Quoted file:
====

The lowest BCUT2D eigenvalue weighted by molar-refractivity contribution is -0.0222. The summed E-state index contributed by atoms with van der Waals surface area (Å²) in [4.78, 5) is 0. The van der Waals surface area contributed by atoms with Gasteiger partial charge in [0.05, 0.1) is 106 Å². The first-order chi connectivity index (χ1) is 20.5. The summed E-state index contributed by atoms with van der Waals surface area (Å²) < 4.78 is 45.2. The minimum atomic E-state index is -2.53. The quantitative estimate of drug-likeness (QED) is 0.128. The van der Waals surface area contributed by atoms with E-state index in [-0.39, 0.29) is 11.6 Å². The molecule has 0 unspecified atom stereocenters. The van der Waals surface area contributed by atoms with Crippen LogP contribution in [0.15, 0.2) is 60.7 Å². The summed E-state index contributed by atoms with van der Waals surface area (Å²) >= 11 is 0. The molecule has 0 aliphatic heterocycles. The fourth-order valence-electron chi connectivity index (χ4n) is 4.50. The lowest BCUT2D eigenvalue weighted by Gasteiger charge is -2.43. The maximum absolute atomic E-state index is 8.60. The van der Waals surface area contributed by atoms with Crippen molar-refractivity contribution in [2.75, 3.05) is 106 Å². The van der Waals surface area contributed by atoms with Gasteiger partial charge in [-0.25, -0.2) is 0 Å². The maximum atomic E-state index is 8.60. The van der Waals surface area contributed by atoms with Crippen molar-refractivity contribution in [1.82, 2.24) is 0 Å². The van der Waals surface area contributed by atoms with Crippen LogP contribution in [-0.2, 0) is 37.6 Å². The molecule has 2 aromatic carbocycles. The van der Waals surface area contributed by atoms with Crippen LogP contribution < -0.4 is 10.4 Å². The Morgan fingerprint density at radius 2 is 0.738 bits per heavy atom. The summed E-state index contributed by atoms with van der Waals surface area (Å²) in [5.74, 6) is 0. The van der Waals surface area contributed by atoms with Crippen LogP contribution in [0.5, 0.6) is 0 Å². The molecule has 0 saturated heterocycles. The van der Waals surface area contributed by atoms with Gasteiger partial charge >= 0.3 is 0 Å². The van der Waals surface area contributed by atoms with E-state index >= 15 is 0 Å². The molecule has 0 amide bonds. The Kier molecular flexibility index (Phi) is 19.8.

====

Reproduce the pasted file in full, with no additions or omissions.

The lowest BCUT2D eigenvalue weighted by molar-refractivity contribution is -0.0222. The summed E-state index contributed by atoms with van der Waals surface area (Å²) in [4.78, 5) is 0. The van der Waals surface area contributed by atoms with Gasteiger partial charge in [0.05, 0.1) is 106 Å². The first-order chi connectivity index (χ1) is 20.5. The summed E-state index contributed by atoms with van der Waals surface area (Å²) < 4.78 is 45.2. The minimum atomic E-state index is -2.53. The quantitative estimate of drug-likeness (QED) is 0.128. The van der Waals surface area contributed by atoms with E-state index in [-0.39, 0.29) is 11.6 Å². The molecule has 0 unspecified atom stereocenters. The van der Waals surface area contributed by atoms with Crippen LogP contribution in [0.15, 0.2) is 60.7 Å². The summed E-state index contributed by atoms with van der Waals surface area (Å²) >= 11 is 0. The molecule has 0 aliphatic heterocycles. The fourth-order valence-electron chi connectivity index (χ4n) is 4.50. The lowest BCUT2D eigenvalue weighted by Gasteiger charge is -2.43. The maximum absolute atomic E-state index is 8.60. The van der Waals surface area contributed by atoms with Crippen molar-refractivity contribution in [2.75, 3.05) is 106 Å². The van der Waals surface area contributed by atoms with Gasteiger partial charge in [-0.25, -0.2) is 0 Å². The maximum atomic E-state index is 8.60. The van der Waals surface area contributed by atoms with Crippen molar-refractivity contribution in [1.82, 2.24) is 0 Å². The van der Waals surface area contributed by atoms with Crippen LogP contribution in [-0.2, 0) is 37.6 Å². The molecule has 2 aromatic carbocycles. The van der Waals surface area contributed by atoms with Crippen LogP contribution < -0.4 is 10.4 Å². The Morgan fingerprint density at radius 2 is 0.738 bits per heavy atom. The summed E-state index contributed by atoms with van der Waals surface area (Å²) in [5.74, 6) is 0. The van der Waals surface area contributed by atoms with Crippen LogP contribution in [0.5, 0.6) is 0 Å². The molecule has 0 saturated heterocycles. The van der Waals surface area contributed by atoms with Gasteiger partial charge >= 0.3 is 0 Å². The van der Waals surface area contributed by atoms with E-state index >= 15 is 0 Å². The molecule has 0 amide bonds. The Kier molecular flexibility index (Phi) is 19.8.